The goal of this course is to introduce students to the history of Christian doctrine and theology in the period from the end of New Testament times to 1500.  Doctrine is what the church of Jesus Christ believes, teaches, and confesses on the basis of the word of God (J. Pelikan).  Theology is reflection on doctrine in light of oneself, one’s world, and one’s experience. To treat these fourteen centuries in fourteen weeks, the course will run on two parallel tracks. One track will be lectures, which will treat three principal doctrines of Christian faith: the doctrine of the one God whose name is Father, Son, and Holy Spirit; the doctrine of the person of Jesus the Christ, true God and true man; and the doctrine of the presence of Christ in the Eucharist.  To complement the lectures, participants will be encouraged to read appropriate chapters from studies of Christian doctrine and theology in antiquity and the Middle Ages. The second track, which is intended to enhance participants’ understanding of the greatest theologians and movements of the period, will consist of participants’ reading seven (of eight) relatively short books and reporting on them in writing. The course requires extensive reading, written reports, and one final examination; but, more than that, fascination with the best of Christian theologians and their thought.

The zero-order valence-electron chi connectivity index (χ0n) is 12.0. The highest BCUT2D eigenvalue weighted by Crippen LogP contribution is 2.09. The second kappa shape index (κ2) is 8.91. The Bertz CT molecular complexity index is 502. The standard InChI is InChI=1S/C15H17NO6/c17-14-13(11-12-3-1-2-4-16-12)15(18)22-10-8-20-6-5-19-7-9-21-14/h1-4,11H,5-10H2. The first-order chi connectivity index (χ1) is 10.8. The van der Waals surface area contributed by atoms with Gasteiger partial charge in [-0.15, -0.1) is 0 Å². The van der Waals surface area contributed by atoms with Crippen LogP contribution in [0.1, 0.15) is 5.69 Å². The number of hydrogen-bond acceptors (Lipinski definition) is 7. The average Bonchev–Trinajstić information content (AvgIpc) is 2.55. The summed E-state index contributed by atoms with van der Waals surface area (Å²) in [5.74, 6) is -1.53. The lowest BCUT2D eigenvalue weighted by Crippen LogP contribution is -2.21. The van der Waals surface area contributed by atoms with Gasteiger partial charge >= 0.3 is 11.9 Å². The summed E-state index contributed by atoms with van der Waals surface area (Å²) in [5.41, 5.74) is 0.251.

THEO 6194 (3) History, Theory and the Study of Pre-Modern Christianity    (Dunning)                           W 5:30-8:00
This course will provide a thorough introduction to recent developments in historiography and critical theory in light of the so-called "linguistic turn." It will also explore the methodological relevance of these theoretical shifts from the study of pre-modern Christianity/historical theology.

THEO 6462 (3) Dissenters and Heretics                                                         (Hornbeck)                            R 2:30-5:00
This course is a study of three prominent heterodox movements in the history of western Christianity, along with theological reflections from the contemporary period (ie, post-1970) on the significance and function of heresy vis-a-vis the development of doctrine. The course will emphasize techniques for reading primary sources. One major paper required.

GERM 5001 (0) German for Reading
FREN 5090 (3) French for Reading                                                                   



Last modified: April 19, 2011